Number one: Victims emphasize that the way they are approached and notified makes a difference. Remember the first contact with a victim is crucial to her willingness to engage with the system. A team approach to notifying victims of the news in their case is best. Having a victim advocate present with the law enforcement officer to provide support and information for the survivor can ensure that immediate victim needs are addressed and longer term plan for support is in place.
 
 
How can we prepare for how a crime victim may react to the news of a cold hit?
 
1.  Ilse Knecht
 Also, check out our sample notification policy at http://victimsofcrime.org/our-programs/dna-resource-center/untested-sexual-assault-kits. It has a lot of helpful tips.
 
2.  Michele Mallin
 I believe every crime victim should be treated with sensitivity and care. Every reaction is different. My reaction, to learning the news of the wrongful conviction and the DNA hit on the true rapist, would be different than another victim's reaction might be. But sensitivity, care and respect for the victim are all key, in my opinion.
 
3.  Ilse Knecht
 Watch our webinars! We have one on the neurobiology of trauma with Dr. Campbell that is a must-see. We have several about working with victims in cold cases, including one by Sarah Chaikin in Denver's cold case unit - the first of its kind. And check out our report on the victim roundtable we held three years ago with survivors to ask them what worked in notification and what didn't. VictimsofCrime.org/DNA
 
 
What constitutes a cold case?
 
1.  Michele Mallin
 I believe a cold case is when they have no leads and cannot find the suspect.
 
2.  Ilse Knecht
 In Colorado, it is legislated. I believe its a case that has no leads after one year. And their cold case unit is legislatively mandated too. I think in most places the definition varies but I have heard that the guide is close to what CO uses. As you may know in many communities there are untested rape kits that are in some cases more than 20 years old.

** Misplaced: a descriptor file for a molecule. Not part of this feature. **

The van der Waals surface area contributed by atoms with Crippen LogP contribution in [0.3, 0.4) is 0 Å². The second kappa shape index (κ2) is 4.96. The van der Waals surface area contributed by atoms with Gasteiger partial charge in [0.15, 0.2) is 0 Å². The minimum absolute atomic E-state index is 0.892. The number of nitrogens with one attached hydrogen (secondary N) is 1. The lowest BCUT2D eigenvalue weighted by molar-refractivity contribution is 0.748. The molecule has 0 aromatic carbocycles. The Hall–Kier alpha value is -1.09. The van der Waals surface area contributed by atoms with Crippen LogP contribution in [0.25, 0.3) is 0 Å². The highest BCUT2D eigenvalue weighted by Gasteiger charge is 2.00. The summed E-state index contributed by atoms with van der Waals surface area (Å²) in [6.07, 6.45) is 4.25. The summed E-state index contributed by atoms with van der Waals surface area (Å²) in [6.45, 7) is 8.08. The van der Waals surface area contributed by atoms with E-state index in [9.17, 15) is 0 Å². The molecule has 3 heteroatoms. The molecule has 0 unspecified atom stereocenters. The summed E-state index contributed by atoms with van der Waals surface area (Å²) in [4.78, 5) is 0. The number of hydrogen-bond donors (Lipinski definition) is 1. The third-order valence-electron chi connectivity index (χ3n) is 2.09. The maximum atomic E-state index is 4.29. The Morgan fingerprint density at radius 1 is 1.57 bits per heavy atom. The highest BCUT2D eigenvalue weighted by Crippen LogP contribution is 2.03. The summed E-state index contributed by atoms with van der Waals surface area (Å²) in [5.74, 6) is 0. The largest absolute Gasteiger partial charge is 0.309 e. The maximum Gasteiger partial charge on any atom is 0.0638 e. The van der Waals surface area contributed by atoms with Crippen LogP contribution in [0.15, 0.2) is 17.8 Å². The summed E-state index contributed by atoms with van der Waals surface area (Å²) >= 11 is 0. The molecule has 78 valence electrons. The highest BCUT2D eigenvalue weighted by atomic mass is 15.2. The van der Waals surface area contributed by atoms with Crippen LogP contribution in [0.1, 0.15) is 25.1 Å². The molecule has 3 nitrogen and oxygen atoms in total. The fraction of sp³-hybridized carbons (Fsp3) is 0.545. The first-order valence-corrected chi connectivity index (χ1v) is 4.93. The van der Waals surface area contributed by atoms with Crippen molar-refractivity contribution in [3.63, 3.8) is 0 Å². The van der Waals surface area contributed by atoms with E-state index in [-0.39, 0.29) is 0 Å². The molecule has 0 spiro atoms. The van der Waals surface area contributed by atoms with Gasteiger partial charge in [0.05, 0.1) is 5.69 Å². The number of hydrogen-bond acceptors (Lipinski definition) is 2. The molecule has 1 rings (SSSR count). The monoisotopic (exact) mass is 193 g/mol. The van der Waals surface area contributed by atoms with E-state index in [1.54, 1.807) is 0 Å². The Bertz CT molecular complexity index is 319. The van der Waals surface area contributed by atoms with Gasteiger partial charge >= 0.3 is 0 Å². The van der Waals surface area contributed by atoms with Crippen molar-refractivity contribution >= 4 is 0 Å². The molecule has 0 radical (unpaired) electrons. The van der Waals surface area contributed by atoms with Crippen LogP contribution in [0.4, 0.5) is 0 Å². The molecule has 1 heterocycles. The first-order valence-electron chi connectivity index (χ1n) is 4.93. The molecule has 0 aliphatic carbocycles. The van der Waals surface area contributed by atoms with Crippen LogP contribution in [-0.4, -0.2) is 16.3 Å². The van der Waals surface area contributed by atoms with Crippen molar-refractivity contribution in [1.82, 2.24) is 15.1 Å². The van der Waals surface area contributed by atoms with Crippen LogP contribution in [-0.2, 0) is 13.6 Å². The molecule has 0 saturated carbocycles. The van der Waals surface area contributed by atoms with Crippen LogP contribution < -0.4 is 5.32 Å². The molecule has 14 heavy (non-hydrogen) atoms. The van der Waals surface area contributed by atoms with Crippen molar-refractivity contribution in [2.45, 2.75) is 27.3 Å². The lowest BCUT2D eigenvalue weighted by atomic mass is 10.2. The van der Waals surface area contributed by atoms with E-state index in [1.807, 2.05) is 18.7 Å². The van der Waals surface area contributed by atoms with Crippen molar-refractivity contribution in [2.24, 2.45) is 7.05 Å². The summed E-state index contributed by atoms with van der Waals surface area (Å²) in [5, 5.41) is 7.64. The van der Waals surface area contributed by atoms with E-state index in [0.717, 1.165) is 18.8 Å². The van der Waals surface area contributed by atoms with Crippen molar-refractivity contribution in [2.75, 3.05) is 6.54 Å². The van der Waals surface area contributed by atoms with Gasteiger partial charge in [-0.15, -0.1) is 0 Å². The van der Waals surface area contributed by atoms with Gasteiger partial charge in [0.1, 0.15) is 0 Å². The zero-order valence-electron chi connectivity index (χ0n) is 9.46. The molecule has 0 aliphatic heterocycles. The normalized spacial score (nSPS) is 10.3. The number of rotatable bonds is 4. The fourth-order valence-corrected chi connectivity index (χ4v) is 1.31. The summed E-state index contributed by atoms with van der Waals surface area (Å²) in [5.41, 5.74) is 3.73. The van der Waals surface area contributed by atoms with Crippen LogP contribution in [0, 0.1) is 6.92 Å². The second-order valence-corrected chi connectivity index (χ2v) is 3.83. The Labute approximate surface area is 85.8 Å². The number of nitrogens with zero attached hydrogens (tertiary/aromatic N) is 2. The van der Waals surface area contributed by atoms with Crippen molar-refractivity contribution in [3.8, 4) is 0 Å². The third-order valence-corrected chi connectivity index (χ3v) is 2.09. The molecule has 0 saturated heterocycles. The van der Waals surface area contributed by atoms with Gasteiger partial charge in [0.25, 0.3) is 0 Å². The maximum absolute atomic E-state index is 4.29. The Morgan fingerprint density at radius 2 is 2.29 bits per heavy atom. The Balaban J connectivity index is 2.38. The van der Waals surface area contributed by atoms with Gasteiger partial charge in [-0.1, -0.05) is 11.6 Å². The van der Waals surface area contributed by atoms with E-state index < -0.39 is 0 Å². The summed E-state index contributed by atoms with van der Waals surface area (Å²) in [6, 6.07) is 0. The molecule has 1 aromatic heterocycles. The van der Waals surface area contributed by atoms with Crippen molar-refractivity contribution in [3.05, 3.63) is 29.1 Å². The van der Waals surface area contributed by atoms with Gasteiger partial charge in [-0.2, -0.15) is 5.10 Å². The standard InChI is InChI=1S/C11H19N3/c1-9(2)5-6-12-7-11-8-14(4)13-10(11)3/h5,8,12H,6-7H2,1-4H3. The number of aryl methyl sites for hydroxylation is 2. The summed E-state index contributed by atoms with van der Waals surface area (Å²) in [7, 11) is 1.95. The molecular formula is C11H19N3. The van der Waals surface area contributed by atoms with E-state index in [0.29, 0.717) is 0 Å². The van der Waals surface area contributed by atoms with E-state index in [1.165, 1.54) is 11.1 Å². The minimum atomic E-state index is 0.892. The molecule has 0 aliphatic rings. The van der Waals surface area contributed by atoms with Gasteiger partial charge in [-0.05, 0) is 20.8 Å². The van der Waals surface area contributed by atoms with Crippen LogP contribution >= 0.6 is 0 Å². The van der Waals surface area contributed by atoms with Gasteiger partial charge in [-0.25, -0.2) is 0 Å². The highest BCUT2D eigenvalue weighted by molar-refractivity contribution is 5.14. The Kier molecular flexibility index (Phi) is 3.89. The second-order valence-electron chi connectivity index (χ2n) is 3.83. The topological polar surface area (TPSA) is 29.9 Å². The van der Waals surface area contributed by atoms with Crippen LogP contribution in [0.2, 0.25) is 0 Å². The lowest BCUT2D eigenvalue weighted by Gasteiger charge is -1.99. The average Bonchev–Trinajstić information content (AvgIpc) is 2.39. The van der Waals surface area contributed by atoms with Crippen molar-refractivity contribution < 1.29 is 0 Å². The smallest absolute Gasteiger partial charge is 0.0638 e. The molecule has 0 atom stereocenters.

Are there situations where there is a DNA hit, the victim is notified, but the case does not move forward? How does that effect the victim that was notified of the new information? Should the victim be notified after a more solid case is formed around the hit?
 
1.  Michele Mallin
 In my case, even though I was notified with positive DNA and a positive match for the rapist, the case will never move forward due to the ten year limitations in Texas where any rapist not found in ten years cannot go to trial. That was very hard for me to hear. But I'm still glad the truth came out and the rapist is serving two long term sentences for two other rapes. So he is in prison in Texas.
 
2.  Ilse Knecht
 Dallas, Texas, for example, created a cold case program that specifically selected SAKs past the statute of limitations for analysis. A team worked to solve these cases, knowing that these victims deserved answers, and they found many ways to help victims find a sense of justice. One survivor gave a victim impact statement in another case against her rapist. One survivor gave an impact statement to the parole board so the offender could be considered for stricter parole parameters. A few of the women worked on a law that allows DNA cold hit information to be put on a personís criminal record even if the case is not prosecutable
 
3.  Michele Mallin
 I do not personally know of cases such as this, but I personally believe from my case that I would prefer being notified after receiving a more solid hit. Had they notified me prior to the DNA test of the true rapist proving his guilt, then I would have just been worried about that, too. At least when I was contacted the DNA was done using items left from the rape kit two decades ago and it was a match, no question. I am glad I was not contacted before the DNA test results were in and we knew the truth.
 
4.  Ilse Knecht
 Ive asked victims about this issue. Most of them say they want information. In some cases just the DNA hit and the fact that an offender has been identified is helpful to their healing. In some cases the case can't go forward due to the statute, but victims tell me just knowing who the perpetrator is is important to them.